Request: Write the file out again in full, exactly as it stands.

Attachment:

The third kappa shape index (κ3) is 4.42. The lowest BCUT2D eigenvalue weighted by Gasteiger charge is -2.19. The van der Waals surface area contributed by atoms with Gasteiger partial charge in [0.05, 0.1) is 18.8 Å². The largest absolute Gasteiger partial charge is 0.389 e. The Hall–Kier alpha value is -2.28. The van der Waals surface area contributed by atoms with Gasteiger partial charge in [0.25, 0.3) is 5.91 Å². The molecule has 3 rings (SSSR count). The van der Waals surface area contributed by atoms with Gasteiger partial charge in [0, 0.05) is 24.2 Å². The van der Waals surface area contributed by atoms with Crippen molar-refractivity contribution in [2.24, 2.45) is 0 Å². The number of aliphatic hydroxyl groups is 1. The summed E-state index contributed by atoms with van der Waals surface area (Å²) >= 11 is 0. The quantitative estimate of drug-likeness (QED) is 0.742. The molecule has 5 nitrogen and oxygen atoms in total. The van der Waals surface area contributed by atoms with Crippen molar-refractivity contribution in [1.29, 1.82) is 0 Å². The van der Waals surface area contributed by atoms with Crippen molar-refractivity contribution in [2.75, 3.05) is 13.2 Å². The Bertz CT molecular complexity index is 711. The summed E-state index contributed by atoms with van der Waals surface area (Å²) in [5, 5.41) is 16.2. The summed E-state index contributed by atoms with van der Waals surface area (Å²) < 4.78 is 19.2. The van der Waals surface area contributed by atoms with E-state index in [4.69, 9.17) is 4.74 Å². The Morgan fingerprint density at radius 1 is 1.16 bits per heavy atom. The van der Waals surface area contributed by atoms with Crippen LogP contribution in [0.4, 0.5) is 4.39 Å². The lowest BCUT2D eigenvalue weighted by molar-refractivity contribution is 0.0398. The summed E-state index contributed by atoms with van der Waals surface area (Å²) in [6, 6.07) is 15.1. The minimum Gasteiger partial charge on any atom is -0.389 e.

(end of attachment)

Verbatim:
The third kappa shape index (κ3) is 4.42. The lowest BCUT2D eigenvalue weighted by Gasteiger charge is -2.19. The van der Waals surface area contributed by atoms with Gasteiger partial charge in [0.05, 0.1) is 18.8 Å². The largest absolute Gasteiger partial charge is 0.389 e. The Hall–Kier alpha value is -2.28. The van der Waals surface area contributed by atoms with Gasteiger partial charge in [0.25, 0.3) is 5.91 Å². The molecule has 3 rings (SSSR count). The van der Waals surface area contributed by atoms with Gasteiger partial charge in [0, 0.05) is 24.2 Å². The van der Waals surface area contributed by atoms with Crippen molar-refractivity contribution in [2.24, 2.45) is 0 Å². The number of aliphatic hydroxyl groups is 1. The summed E-state index contributed by atoms with van der Waals surface area (Å²) >= 11 is 0. The quantitative estimate of drug-likeness (QED) is 0.742. The molecule has 5 nitrogen and oxygen atoms in total. The van der Waals surface area contributed by atoms with Crippen molar-refractivity contribution in [1.29, 1.82) is 0 Å². The van der Waals surface area contributed by atoms with Crippen molar-refractivity contribution in [2.75, 3.05) is 13.2 Å². The Bertz CT molecular complexity index is 711. The summed E-state index contributed by atoms with van der Waals surface area (Å²) in [5, 5.41) is 16.2. The summed E-state index contributed by atoms with van der Waals surface area (Å²) < 4.78 is 19.2. The van der Waals surface area contributed by atoms with E-state index in [4.69, 9.17) is 4.74 Å². The Morgan fingerprint density at radius 1 is 1.16 bits per heavy atom. The van der Waals surface area contributed by atoms with Crippen LogP contribution in [0.4, 0.5) is 4.39 Å². The lowest BCUT2D eigenvalue weighted by molar-refractivity contribution is 0.0398. The summed E-state index contributed by atoms with van der Waals surface area (Å²) in [6, 6.07) is 15.1. The minimum Gasteiger partial charge on any atom is -0.389 e.